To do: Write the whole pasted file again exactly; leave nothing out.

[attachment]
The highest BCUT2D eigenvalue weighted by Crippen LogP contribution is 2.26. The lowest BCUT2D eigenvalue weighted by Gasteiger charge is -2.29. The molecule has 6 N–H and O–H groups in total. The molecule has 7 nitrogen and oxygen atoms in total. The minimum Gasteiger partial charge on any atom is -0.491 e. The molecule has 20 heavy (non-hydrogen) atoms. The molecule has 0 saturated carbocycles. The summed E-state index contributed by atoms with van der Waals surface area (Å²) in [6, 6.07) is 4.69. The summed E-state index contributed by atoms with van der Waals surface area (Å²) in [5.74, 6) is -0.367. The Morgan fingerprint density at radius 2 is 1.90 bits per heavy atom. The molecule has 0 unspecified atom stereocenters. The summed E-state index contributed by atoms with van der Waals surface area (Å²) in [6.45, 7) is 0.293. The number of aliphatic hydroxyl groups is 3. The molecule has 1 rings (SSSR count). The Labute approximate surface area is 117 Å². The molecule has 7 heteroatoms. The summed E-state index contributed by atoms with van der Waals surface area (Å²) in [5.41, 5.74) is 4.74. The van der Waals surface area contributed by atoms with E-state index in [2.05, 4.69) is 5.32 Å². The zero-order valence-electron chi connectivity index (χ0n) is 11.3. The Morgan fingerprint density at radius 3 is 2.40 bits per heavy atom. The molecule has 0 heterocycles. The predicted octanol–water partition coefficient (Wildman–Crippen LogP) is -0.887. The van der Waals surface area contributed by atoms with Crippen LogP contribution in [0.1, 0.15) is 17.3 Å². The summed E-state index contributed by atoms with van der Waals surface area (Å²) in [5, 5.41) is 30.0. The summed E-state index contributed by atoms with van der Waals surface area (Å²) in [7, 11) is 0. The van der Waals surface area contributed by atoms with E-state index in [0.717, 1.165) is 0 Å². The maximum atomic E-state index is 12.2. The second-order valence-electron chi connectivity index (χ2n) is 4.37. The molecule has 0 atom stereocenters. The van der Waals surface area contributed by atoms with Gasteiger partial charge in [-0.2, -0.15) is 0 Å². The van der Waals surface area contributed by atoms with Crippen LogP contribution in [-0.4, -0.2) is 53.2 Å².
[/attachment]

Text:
The highest BCUT2D eigenvalue weighted by Crippen LogP contribution is 2.26. The lowest BCUT2D eigenvalue weighted by Gasteiger charge is -2.29. The molecule has 6 N–H and O–H groups in total. The molecule has 7 nitrogen and oxygen atoms in total. The minimum Gasteiger partial charge on any atom is -0.491 e. The molecule has 20 heavy (non-hydrogen) atoms. The molecule has 0 saturated carbocycles. The summed E-state index contributed by atoms with van der Waals surface area (Å²) in [6, 6.07) is 4.69. The summed E-state index contributed by atoms with van der Waals surface area (Å²) in [5.74, 6) is -0.367. The Morgan fingerprint density at radius 2 is 1.90 bits per heavy atom. The molecule has 0 unspecified atom stereocenters. The summed E-state index contributed by atoms with van der Waals surface area (Å²) in [6.45, 7) is 0.293. The number of aliphatic hydroxyl groups is 3. The molecule has 1 rings (SSSR count). The Labute approximate surface area is 117 Å². The molecule has 7 heteroatoms. The summed E-state index contributed by atoms with van der Waals surface area (Å²) in [5.41, 5.74) is 4.74. The van der Waals surface area contributed by atoms with E-state index in [2.05, 4.69) is 5.32 Å². The zero-order valence-electron chi connectivity index (χ0n) is 11.3. The Morgan fingerprint density at radius 3 is 2.40 bits per heavy atom. The molecule has 0 heterocycles. The predicted octanol–water partition coefficient (Wildman–Crippen LogP) is -0.887. The van der Waals surface area contributed by atoms with Crippen LogP contribution in [0.1, 0.15) is 17.3 Å². The summed E-state index contributed by atoms with van der Waals surface area (Å²) in [5, 5.41) is 30.0. The summed E-state index contributed by atoms with van der Waals surface area (Å²) in [7, 11) is 0. The van der Waals surface area contributed by atoms with E-state index in [0.717, 1.165) is 0 Å². The maximum atomic E-state index is 12.2. The second-order valence-electron chi connectivity index (χ2n) is 4.37. The molecule has 0 atom stereocenters. The van der Waals surface area contributed by atoms with Gasteiger partial charge in [-0.2, -0.15) is 0 Å². The van der Waals surface area contributed by atoms with Crippen LogP contribution in [-0.4, -0.2) is 53.2 Å².